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Neuropharmacology. 2019 May 15;150:134-144. doi: 10.1016/j.neuropharm.2019.03.027. Epub 2019 Mar 23.

Astroglial monoacylglycerol lipase controls mutant huntingtin-induced damage of striatal neurons.

Author information

1
Centro de Investigación Biomédica en Red Sobre Enfermedades Neurodegenerativas (CIBERNED), Instituto Universitario de Investigación Neuroquímica (IUIN), Instituto Ramón y Cajal de Investigación Sanitaria (IRYCIS) and Department of Biochemistry and Molecular Biology, School of Chemistry, Complutense University, 28040 Madrid, Spain.
2
Department of Organic Chemistry, School of Chemistry, Complutense University, 28040 Madrid, Spain.
3
Institute of Molecular Bioscience, University of Graz, 8010 Graz, Austria.
4
INSERM and University of Bordeaux, NeuroCentre Magendie, Physiopathologie de la Plasticité Neuronale, U1215, 33077 Bordeaux, France.
5
Centro de Investigación Biomédica en Red Sobre Enfermedades Neurodegenerativas (CIBERNED), Instituto Universitario de Investigación Neuroquímica (IUIN), Instituto Ramón y Cajal de Investigación Sanitaria (IRYCIS) and Department of Biochemistry and Molecular Biology, School of Chemistry, Complutense University, 28040 Madrid, Spain. Electronic address: mguzman@quim.ucm.es.

Abstract

Cannabinoids exert neuroprotection in a wide array of preclinical models. A number of these studies has focused on cannabinoid CB1 receptors in striatal medium spiny neurons (MSNs) and the most characteristic MSN-degenerative disease, Huntington's disease (HD). Accruing evidence supports that astrocytes contribute to drive HD progression, and that they express CB1 receptors, degrade endocannabinoids, and modulate endocannabinergic transmission. However, the possible role of the astroglial endocannabinoid system in controlling MSN integrity remains unknown. Here, we show that JZL-184, a selective inhibitor of monoacylglycerol lipase (MGL), the key enzyme that deactivates the endocannabinoid 2-arachidonoylglycerol, prevented the mutant huntingtin-induced up-regulation of the pro-inflammatory cytokine tumor necrosis factor-α in primary mouse striatal astrocytes via CB1 receptors. To study the role of astroglial MGL in vivo, we injected stereotactically into the mouse dorsal striatum viral vectors that encode mutant or normal huntingtin under the control of the glial fibrillary acidic protein promoter. We observed that, in wild-type mice, pharmacological blockade of MGL with JZL-184 (8 mg/kg/day, i.p.) conferred neuroprotection against mutant huntingtin-induced striatal damage, as evidenced by the prevention of MSN loss, astrogliosis, and motor coordination impairment. We next found that conditional mutant mice bearing a genetic deletion of MGL selectively in astroglial cells (MGLfloxed/floxed;GFAP-Cre/+ mice) were resistant to mutant huntingtin-induced MSN loss, astrogliosis, and motor coordination impairment. Taken together, these data support that astroglial MGL controls the availability of a 2-arachidonoylglycerol pool that ensues protection of MSNs in the mouse striatum in vivo, thus providing a potential druggable target for reducing striatal neurodegeneration.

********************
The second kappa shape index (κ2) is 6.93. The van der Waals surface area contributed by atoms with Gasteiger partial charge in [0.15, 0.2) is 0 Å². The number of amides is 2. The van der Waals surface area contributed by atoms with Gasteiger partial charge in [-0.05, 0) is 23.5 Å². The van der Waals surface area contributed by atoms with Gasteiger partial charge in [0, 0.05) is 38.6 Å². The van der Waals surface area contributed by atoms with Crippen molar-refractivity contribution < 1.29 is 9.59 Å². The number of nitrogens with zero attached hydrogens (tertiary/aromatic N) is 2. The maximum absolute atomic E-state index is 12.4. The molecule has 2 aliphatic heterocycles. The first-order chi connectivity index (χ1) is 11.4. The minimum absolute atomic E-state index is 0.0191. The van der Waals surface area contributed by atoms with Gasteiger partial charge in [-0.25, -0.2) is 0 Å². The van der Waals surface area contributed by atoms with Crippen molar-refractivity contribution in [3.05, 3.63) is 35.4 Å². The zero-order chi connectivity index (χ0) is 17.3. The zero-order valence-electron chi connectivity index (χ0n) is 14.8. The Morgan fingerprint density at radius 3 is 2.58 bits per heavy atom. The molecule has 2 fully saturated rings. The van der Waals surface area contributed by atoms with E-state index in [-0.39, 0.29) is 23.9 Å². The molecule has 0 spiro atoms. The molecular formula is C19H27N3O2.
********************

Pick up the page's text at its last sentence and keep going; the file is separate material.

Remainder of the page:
KEYWORDS:

Astrocyte; Cannabinoid receptor; Endocannabinoid; Medium spiny neuron; Monoacylglycerol lipase; Neuroprotection

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